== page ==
Learning Economics as a Way to Curb Resentment

I think one of the most important reasons to learn economics is that if it is done properly, it can help you extend your empathy. Also knowledge of economics, specifically that other’s gain is not your loss, consistently helps me curb my natural feelings of resentment.
I was standing in line to pay for my insulin, usually the lines are short because I could just pay at endocrinology, but policy change due to new ownership (PLA) everyone now had to stand in line together. I had debated bringing my cane as for me standing in line is… unpleasant and now faced with a snaking line I regretted being cane-less. About half way through, after putting in 15 or so minutes of grinding my teeth, suddenly there was a flurry of movement. A new line had opened up, but I had missed my chance. Surveying the victors of this sudden disequilibrium event, I noticed that a lot of the people now well ahead of me in line used to be behind me. My first instinct was to be upset at the perceived unfairness, but then I snapped myself out it, and realized that, those people who now have to wait less don’t make me have to wait more and in fact, the line in front of me had also appreciably shortened in the melee, besides how would a fairer way even work? The new line was actually beneficial for everyone, it would be silly to be mad about it. With this realization I felt better, thanking economic insights that make it easier to carry less resentment I slowly worked my way through the line, really regretting the absence of my cane.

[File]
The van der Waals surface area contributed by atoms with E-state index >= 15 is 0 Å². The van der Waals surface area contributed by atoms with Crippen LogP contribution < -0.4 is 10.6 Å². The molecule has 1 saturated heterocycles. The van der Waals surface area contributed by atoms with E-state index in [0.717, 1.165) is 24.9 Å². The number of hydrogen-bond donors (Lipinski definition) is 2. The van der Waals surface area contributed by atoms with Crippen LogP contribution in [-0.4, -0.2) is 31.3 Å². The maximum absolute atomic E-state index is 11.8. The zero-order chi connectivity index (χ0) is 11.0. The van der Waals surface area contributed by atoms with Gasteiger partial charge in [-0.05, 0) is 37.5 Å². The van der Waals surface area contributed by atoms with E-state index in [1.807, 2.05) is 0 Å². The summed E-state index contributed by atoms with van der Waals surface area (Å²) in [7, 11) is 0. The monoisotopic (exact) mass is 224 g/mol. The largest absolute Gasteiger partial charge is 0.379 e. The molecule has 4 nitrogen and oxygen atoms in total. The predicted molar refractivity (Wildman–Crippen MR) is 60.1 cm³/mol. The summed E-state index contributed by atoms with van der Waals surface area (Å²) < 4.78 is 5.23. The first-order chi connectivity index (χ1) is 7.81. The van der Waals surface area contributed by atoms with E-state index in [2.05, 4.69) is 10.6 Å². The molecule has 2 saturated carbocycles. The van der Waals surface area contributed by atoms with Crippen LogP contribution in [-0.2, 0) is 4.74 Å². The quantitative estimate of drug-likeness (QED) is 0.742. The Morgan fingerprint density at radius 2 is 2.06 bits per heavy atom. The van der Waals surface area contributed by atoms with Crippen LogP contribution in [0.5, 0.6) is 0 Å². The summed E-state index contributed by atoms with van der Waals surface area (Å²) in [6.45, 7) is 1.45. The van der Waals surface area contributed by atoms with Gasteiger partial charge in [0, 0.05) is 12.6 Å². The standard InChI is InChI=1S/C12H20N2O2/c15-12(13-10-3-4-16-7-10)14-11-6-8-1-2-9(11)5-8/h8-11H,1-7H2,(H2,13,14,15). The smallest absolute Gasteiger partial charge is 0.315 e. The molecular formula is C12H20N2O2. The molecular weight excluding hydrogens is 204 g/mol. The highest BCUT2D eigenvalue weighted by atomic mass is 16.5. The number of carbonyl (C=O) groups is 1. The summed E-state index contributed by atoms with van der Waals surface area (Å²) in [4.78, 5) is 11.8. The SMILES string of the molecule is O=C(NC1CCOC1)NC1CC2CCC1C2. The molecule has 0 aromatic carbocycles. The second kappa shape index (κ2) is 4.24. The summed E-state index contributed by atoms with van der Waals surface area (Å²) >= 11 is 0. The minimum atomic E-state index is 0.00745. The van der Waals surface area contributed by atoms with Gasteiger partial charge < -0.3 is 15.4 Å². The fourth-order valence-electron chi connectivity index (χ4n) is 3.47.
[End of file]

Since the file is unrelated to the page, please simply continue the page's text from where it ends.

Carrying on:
After another 15 minutes of waiting in line, my legs nearing their threshold of endurance, it was my turn in line and… a Chinese man from far away came charging at me in the cashier booth, I am, I should mention the only foreigner that was at the hospital. My Chinese is far from perfect, very far in fact, but in this instance it proved ample enough to understand what he was saying. He was Chinese, he had been waiting in line, his legs hurt, and they were going to serve a foreigner before him? It was an uncomfortable situation for all involved, while at first the lady at the register tried her best to just ignore him, his mounting anger, his shrill piercing screaming were too much, she took his documents and started to process him. Anger was my first response, I had waited in line just like everyone else after all, my legs didn’t feel great either, and his characterization of me wasn’t overly kind. But soon the anger turned to pity: what must it be like to be such a man, so filled with resentment, lashing out, not even thinking of the discomfort of all of his fellow citizens whom he had just cut in line in front of. Even though he got his way, I couldn’t help imagine just how painful such an existence must be.
And once again I thanked economics.

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